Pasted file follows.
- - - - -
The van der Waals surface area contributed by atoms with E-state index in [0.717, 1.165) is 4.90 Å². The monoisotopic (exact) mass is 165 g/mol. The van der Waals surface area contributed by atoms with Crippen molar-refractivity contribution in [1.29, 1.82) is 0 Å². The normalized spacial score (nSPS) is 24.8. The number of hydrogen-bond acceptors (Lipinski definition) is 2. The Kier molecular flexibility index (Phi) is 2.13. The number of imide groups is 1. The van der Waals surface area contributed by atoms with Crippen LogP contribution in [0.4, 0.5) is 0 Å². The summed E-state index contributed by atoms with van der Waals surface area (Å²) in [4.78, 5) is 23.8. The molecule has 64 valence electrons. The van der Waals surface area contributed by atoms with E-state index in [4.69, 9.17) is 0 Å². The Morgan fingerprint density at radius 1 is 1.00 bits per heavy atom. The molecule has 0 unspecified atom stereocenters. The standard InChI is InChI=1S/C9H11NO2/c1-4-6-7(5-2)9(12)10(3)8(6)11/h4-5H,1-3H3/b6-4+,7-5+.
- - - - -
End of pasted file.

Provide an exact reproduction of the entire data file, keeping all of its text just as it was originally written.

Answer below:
The van der Waals surface area contributed by atoms with E-state index in [0.717, 1.165) is 4.90 Å². The monoisotopic (exact) mass is 165 g/mol. The van der Waals surface area contributed by atoms with Crippen molar-refractivity contribution in [1.29, 1.82) is 0 Å². The normalized spacial score (nSPS) is 24.8. The number of hydrogen-bond acceptors (Lipinski definition) is 2. The Kier molecular flexibility index (Phi) is 2.13. The number of imide groups is 1. The van der Waals surface area contributed by atoms with Crippen LogP contribution in [0.4, 0.5) is 0 Å². The summed E-state index contributed by atoms with van der Waals surface area (Å²) in [4.78, 5) is 23.8. The molecule has 64 valence electrons. The van der Waals surface area contributed by atoms with E-state index in [4.69, 9.17) is 0 Å². The Morgan fingerprint density at radius 1 is 1.00 bits per heavy atom. The molecule has 0 unspecified atom stereocenters. The standard InChI is InChI=1S/C9H11NO2/c1-4-6-7(5-2)9(12)10(3)8(6)11/h4-5H,1-3H3/b6-4+,7-5+.